If you wanted to take advantage of an “interest free” offer from Harvey Norman in 2020 and 2021 it probably didn’t seem a deal breaker that to secure your purchase you needed to do it with a credit card from Latitude Finance.
That is until you started checking your credit card statements. Because if you did, you would have seen that the fees and charges for having the card were probably cancelling out any savings or benefits you hoped for in making your purchase “interest free.”
All this has come to light this week as the corporate regulator ASIC sued both Harvey Norman and Latitude over the promotion, which ran from January 2020 to August 2021.
Over this period, ASIC claimed that the ads promoting “no deposit, interest free” payment methods were misleading.
For a start, there was initially no mention that the deal was only available if consumers applied for a Latitude GO Mastercard and used it for the Harvey Norman payment.
According to ASIC, consumers who then signed up for the credit card and made a purchase using the 60 months interest-free method, could have paid around $537 in card fees on top of their purchase amount.
“These credit cards, ASIC alleges, attracted substantial fees over the course of the 60-month payment term, and exposed consumers to the risks of incurring further debts and charges, as well as potentially affecting their credit rating,” said ASIC Deputy Chair Sarah Court.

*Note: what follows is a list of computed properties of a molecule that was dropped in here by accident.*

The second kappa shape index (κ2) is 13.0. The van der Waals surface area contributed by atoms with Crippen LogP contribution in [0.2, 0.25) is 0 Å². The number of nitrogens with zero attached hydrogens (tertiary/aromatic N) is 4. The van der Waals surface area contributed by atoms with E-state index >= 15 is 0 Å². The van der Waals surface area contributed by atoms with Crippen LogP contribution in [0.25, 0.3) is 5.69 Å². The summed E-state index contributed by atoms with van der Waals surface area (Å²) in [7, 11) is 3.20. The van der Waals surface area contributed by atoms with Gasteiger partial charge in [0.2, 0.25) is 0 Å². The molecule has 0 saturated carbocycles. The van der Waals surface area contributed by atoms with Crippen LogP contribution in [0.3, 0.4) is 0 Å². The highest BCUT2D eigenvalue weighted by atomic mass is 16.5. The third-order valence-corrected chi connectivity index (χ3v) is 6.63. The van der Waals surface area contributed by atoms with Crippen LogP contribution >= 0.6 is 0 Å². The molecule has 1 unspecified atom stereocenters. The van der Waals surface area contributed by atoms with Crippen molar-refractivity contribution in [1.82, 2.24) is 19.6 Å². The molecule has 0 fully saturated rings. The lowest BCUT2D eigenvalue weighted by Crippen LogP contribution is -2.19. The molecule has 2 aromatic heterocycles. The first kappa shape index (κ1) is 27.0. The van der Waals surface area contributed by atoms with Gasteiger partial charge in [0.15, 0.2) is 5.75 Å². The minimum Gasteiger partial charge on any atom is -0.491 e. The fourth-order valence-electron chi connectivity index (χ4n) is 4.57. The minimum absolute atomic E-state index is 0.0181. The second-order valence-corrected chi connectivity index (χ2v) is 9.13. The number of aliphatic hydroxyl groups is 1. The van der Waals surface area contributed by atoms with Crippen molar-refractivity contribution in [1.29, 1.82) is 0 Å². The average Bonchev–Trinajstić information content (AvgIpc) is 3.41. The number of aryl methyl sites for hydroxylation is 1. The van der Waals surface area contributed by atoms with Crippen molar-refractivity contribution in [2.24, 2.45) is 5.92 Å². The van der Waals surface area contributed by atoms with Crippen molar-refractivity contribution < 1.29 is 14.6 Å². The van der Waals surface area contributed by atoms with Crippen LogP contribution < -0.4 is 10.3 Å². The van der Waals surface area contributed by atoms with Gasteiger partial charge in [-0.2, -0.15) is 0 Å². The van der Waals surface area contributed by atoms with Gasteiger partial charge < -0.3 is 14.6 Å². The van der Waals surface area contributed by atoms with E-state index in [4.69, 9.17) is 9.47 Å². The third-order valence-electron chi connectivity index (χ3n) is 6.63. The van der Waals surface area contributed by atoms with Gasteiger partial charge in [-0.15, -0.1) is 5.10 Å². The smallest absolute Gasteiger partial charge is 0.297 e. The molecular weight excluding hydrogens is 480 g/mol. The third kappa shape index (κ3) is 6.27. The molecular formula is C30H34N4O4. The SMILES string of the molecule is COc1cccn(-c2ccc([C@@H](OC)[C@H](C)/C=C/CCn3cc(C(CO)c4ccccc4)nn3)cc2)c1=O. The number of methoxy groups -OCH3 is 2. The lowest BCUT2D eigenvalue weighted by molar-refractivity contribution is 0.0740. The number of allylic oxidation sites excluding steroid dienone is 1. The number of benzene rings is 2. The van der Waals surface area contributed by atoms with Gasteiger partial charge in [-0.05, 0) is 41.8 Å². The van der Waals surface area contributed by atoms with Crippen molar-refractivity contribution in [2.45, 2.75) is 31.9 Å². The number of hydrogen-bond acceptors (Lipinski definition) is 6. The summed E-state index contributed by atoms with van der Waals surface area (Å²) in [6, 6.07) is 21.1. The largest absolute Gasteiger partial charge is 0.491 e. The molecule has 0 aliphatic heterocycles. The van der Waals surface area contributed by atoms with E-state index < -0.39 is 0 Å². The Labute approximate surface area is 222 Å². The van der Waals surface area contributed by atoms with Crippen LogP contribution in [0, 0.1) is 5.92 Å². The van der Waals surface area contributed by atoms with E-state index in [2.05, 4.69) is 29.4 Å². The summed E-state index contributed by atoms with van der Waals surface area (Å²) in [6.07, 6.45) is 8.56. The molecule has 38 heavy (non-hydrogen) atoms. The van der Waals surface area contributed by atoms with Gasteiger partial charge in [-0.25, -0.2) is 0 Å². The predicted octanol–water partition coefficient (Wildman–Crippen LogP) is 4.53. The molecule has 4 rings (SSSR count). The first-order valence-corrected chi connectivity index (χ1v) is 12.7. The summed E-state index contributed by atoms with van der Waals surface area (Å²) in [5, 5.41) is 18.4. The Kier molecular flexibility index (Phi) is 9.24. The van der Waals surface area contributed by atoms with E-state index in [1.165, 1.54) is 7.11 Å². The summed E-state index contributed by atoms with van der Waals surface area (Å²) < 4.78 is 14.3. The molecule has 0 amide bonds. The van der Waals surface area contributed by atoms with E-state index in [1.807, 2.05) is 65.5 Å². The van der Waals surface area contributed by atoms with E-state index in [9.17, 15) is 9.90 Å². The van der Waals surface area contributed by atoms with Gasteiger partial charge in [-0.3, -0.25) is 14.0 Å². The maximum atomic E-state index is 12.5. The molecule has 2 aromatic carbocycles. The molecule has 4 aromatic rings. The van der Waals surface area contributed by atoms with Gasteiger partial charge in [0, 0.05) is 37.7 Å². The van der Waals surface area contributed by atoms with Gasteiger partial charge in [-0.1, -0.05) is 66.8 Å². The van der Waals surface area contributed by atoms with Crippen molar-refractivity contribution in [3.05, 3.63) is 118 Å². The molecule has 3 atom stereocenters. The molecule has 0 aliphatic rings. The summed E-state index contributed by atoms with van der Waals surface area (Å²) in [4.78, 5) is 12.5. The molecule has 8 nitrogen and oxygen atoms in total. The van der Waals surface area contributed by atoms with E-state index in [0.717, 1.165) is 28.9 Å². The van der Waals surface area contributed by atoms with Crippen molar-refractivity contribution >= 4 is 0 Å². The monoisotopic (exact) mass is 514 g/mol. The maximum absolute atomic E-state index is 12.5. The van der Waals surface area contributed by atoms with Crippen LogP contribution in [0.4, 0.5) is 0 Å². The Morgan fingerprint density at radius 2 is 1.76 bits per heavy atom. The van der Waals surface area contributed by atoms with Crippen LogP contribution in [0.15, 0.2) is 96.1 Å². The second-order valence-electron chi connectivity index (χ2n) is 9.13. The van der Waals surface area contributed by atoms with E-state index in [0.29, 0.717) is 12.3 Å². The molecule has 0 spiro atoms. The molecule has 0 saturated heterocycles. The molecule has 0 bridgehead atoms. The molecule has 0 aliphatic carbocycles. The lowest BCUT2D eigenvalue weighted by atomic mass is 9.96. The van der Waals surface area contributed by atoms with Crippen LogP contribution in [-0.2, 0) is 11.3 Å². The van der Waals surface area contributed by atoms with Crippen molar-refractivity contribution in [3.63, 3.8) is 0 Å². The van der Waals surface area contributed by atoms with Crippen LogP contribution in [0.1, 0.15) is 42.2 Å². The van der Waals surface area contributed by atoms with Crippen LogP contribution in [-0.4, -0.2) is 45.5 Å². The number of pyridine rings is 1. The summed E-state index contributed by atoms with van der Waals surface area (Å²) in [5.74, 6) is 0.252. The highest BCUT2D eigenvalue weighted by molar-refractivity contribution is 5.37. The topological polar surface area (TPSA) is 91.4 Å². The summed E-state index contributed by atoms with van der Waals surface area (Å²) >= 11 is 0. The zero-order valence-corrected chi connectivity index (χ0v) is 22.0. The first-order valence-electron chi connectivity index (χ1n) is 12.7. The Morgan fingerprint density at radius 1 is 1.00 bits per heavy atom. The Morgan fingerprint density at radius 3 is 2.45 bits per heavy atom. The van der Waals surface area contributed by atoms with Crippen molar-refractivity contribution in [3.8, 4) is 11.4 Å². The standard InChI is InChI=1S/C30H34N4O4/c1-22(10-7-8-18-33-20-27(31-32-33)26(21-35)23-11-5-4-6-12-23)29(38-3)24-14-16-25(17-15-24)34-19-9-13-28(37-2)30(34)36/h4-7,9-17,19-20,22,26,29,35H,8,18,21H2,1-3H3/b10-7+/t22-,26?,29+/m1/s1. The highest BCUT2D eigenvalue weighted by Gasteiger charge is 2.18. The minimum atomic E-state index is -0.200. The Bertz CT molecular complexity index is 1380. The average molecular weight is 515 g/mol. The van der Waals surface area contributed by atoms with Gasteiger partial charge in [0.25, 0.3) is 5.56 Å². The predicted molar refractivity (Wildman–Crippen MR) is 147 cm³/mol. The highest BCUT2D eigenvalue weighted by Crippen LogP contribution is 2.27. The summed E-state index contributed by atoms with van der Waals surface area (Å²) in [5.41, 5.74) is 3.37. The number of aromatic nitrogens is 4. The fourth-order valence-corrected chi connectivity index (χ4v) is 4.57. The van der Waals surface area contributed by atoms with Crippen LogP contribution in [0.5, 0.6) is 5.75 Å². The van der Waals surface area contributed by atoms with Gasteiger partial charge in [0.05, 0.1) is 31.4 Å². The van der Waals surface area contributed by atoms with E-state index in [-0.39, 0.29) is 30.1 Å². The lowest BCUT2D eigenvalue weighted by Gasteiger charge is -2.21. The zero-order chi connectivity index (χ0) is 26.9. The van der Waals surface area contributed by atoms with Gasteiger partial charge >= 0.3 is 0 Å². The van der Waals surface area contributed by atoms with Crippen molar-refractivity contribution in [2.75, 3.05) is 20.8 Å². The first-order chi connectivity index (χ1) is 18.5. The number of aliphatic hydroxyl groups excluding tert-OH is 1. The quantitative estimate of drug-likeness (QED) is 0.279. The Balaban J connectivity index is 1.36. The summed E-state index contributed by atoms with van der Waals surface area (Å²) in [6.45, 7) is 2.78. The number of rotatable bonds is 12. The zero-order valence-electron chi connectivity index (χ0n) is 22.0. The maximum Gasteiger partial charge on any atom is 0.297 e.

Anyone taking out the deal could be forgiven for missing the point. According to ASIC, the terms, conditions and fees were disclosed, but they were in the small print in the newspaper, in “tiny text” on television screens and “read at a greater speed and in a more subdued tone” in the radio ads.
Some card holders were charged an establishment fee of $25 and a monthly fee of $5.95 while others were charged a monthly fee of $8.95. Additional monthly fees applied when the balance on the card was more than $10.
The allegedly misleading effect was not “clearly and prominently corrected by any qualifying statements elsewhere in the advertisements,” ASIC says.
“These fees were substantial, and could comprise a substantial proportion of the overall repayments.
“For example, a consumer who, during the relevant period after 16 March 2021, purchased a refrigerator with a retail price of $1,000 using the payment method … and paid the 60 monthly instalments on time, would have to pay a minimum total of $1,537 (which would include $537 of monthly account service fees over the course of the 60 month payment term).”
All of which goes to prove, yet again, the old adage that if something sounds too good to be true, then it probably is. And if something is offered interest free, it’s probably in their interest and not yours.
Harvey Norman is yet to respond, but Latitude has issued a statement saying it “takes these allegations very seriously and has worked cooperatively with ASIC during its investigation”.
“Latitude is now reviewing ASIC’s claim and will not be commenting further at this stage given the matter is before the courts.”
As a response, ASIC has Harvey Norman and Latitude to pay a fine and take out corrective advertising, three times a week for two weeks, admitting to misleading and deceptive conduct.
If they agree it will be interesting to see if they give them as much prominence as the terms and conditions of the original offer.